Shooting a well-tuned and quality air rifle is pure joy. And the good news is that there has been simply no better time than now to find the very best air rifle for your needs and budget. Indeed, models today are generally far more powerful and accurate than those that were available to me when I was first “bitten” nearly 30 years ago.
The only catch is that today there are many more so-called “opinions” about what constitutes a quality airgun, with lots of casual bloggers that, unfortunately, are happy to re-hash manufacturer hype rather than provide good information.
That’s why we’ve prepared our own 65+ model Comparison Matrix, a comparison table laying out key data on the best-selling and top rated rifles on amazon.com. In addition, for those seeking truly unbiased guidance, we’ve put together featured reviews, including our best-value recommendations and detailed introductory articles on airgun hunting, scopes, and selecting pellets. We’ve also recently added articles featuring some of the best pellet pistols as well.
But before you check out all of these and other resources, we strongly encourage you to get a good grasp of the basic mechanics and features of the various rifle types by reading our in-depth Buying Guide below!
Table of Contents
- 1 Selecting The Best Caliber
- 2 Selecting The Best Air Rifle Power Plant
- 3 A Word About Velocity, Energy & Accuracy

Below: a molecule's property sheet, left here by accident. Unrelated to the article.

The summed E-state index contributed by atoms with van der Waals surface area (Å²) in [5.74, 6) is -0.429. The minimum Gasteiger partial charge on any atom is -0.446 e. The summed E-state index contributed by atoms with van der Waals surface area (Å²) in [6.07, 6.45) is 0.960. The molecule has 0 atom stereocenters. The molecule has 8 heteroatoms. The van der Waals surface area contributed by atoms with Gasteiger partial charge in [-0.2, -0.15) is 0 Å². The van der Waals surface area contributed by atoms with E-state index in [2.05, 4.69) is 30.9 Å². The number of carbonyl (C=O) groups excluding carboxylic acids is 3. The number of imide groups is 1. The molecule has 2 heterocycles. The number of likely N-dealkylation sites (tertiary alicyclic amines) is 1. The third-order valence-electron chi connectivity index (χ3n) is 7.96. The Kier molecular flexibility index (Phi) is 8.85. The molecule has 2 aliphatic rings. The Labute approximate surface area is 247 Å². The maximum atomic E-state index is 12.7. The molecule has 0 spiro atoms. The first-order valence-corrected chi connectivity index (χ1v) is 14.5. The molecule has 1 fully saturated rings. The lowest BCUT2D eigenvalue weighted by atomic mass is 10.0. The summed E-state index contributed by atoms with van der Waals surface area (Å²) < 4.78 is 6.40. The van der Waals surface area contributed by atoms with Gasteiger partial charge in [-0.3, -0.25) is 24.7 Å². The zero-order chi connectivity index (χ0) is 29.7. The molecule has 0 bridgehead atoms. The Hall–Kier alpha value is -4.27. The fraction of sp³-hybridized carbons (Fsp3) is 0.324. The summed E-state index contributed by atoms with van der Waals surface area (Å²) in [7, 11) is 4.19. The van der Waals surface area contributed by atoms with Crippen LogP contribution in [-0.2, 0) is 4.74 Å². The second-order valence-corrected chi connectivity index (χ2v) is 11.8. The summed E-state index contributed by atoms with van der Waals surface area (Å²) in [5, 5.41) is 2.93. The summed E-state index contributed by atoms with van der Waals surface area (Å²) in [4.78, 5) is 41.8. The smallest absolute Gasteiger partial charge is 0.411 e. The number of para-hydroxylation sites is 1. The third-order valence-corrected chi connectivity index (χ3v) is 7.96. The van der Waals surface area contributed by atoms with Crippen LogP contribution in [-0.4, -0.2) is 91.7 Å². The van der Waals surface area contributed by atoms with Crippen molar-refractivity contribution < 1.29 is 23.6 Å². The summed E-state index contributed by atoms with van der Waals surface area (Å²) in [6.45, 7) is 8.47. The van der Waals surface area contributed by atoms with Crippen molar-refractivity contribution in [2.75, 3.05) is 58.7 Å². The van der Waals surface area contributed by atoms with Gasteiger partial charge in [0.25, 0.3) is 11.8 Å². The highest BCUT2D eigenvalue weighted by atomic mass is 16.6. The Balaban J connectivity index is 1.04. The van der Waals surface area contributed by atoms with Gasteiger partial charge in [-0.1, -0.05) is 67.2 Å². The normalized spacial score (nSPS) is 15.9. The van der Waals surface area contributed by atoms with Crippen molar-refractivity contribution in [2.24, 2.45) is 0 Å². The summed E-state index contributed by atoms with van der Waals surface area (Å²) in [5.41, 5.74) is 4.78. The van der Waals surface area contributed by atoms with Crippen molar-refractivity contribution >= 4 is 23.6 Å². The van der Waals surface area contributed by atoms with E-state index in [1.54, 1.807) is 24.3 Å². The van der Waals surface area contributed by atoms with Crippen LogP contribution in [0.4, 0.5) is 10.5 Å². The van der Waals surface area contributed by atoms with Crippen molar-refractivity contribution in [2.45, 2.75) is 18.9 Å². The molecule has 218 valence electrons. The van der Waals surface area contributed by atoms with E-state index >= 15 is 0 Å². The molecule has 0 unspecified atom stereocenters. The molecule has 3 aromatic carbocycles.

- 4 More Info & Resources
Selecting The Best Caliber
The internal diameter of your gun barrel determines what type of ammo can be fired, and each caliber has distinct advantages and disadvantages. Although rifles come in many different calibers, the most common are, from smallest to largest, .177, .20, .22, and .25 caliber rifles. Let’s explore each of these briefly so you can determine which is the best one for your purposes.
These are the most common and widely-available types. They also fire the smallest and most inexpensive pellets. However, this doesn’t mean that they aren’t respected. On the contrary, there are many features of this caliber that make it an ideal choice, especially for a newcomer to pellet rifles.
Among all of the bores, .177 rifles are unquestionably the standard for domestic and international professional target shooting, which make them them among the most accurate of all the calibers. This is in large part due to the very flat trajectories of .177 pellets, which also give them very good accuracy at longer ranges.
In addition, with their small bores and lightweight ammo, these rifles can generally produce the highest muzzle velocities, with many commonly available .177 rifles capable of firing alloy pellets fast enough to break the sound barrier, which is approximately 1,100 feet-per-second (“FPS”). For instance, the Gamo Silent Stalker Whisper IGT, which is one of the coolest rifles we’ve seen lately, is also one of the fastest gas-piston models, boasting velocities of up to 1,300 FPS with alloy pellets: